Sha’ul said to his armor-bearer, “Draw your sword and run me through with it. Otherwise these uncircumcised men will come, run me through and make sport of me.” But his armor-bearer refused, he was too frightened. So Sha’ul took his sword and fell on it.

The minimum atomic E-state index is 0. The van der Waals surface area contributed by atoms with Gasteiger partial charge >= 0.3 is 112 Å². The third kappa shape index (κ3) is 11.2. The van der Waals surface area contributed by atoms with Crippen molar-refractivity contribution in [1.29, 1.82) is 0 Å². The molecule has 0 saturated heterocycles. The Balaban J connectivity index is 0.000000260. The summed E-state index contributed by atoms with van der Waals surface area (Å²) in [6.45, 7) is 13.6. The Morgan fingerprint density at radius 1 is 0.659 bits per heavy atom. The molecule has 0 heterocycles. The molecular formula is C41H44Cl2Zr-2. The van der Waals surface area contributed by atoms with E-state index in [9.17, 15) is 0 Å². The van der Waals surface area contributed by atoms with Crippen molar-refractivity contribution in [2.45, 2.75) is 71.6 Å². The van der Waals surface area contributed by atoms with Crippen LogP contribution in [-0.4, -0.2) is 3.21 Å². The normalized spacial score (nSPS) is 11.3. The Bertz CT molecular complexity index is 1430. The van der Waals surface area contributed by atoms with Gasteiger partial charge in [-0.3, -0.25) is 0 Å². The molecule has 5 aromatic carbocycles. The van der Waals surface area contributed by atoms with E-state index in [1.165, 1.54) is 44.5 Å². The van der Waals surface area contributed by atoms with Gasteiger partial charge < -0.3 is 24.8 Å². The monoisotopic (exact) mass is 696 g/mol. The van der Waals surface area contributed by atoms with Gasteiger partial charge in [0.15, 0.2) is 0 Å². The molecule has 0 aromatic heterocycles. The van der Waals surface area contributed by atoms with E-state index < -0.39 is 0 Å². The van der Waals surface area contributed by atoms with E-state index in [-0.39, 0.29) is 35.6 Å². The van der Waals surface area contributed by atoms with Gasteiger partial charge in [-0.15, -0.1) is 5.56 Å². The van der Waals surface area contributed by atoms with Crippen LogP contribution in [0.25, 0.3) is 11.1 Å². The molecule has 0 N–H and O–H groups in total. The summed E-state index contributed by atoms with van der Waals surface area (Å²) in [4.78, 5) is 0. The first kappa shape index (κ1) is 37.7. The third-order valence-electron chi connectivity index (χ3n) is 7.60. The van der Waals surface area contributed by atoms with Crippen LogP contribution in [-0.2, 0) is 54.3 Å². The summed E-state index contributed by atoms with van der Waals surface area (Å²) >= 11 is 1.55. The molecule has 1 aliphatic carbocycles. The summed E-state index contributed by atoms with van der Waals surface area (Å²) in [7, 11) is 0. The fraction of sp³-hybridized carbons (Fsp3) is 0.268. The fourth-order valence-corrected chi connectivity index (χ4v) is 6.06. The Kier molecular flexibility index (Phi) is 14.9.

Sha’ul may have been an enemy to David who had tried to kill him several times, but his death doesn’t feel like a victory. The realities of war in the ancient world and indeed today are more grizzly than most people realize. It is easy to feel like it is always something over there that those people are doing. We imagine, especially in the United States that the brutality of war is confined to the past. The truth is that we are sheltered from this harshness by merit of geography and unwarranted blessings from the Father. The fear and terror that seized Sha’ul and spurred him to take his own life should give us pause. The demonic treatment of him and his sons by the P’lishtim after the battle is another warning of the excesses of war. Man was made to battle for the Divine spark within himself, to subdue this reality and elevate the world, not to subjugate it and plant seeds of despair that would beset all life. May the Father humble and strengthen us to pursue our mission of bringing more light into the world, starting with ourselves.